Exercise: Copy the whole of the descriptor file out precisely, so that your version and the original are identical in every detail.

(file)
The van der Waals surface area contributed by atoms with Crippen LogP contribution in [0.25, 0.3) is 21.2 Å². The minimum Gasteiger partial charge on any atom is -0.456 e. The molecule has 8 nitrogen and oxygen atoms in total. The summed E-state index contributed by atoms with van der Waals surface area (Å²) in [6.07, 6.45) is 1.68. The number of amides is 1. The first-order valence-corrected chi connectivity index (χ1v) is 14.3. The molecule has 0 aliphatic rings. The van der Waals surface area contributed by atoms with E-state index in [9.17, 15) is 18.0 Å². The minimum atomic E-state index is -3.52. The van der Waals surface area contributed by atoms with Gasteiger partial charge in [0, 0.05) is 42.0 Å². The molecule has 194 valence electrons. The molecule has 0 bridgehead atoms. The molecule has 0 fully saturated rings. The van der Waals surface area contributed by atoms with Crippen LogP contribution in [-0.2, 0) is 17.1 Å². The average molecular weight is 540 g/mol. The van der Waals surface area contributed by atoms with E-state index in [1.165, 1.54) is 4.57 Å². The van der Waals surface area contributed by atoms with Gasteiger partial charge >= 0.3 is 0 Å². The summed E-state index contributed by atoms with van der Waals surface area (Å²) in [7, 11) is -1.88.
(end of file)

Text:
The van der Waals surface area contributed by atoms with Crippen LogP contribution in [0.25, 0.3) is 21.2 Å². The minimum Gasteiger partial charge on any atom is -0.456 e. The molecule has 8 nitrogen and oxygen atoms in total. The summed E-state index contributed by atoms with van der Waals surface area (Å²) in [6.07, 6.45) is 1.68. The number of amides is 1. The first-order valence-corrected chi connectivity index (χ1v) is 14.3. The molecule has 0 aliphatic rings. The van der Waals surface area contributed by atoms with E-state index in [9.17, 15) is 18.0 Å². The minimum atomic E-state index is -3.52. The van der Waals surface area contributed by atoms with Gasteiger partial charge in [0, 0.05) is 42.0 Å². The molecule has 194 valence electrons. The molecule has 0 bridgehead atoms. The molecule has 0 fully saturated rings. The van der Waals surface area contributed by atoms with Crippen LogP contribution in [-0.2, 0) is 17.1 Å². The average molecular weight is 540 g/mol. The van der Waals surface area contributed by atoms with E-state index in [1.165, 1.54) is 4.57 Å². The van der Waals surface area contributed by atoms with Gasteiger partial charge >= 0.3 is 0 Å². The summed E-state index contributed by atoms with van der Waals surface area (Å²) in [7, 11) is -1.88.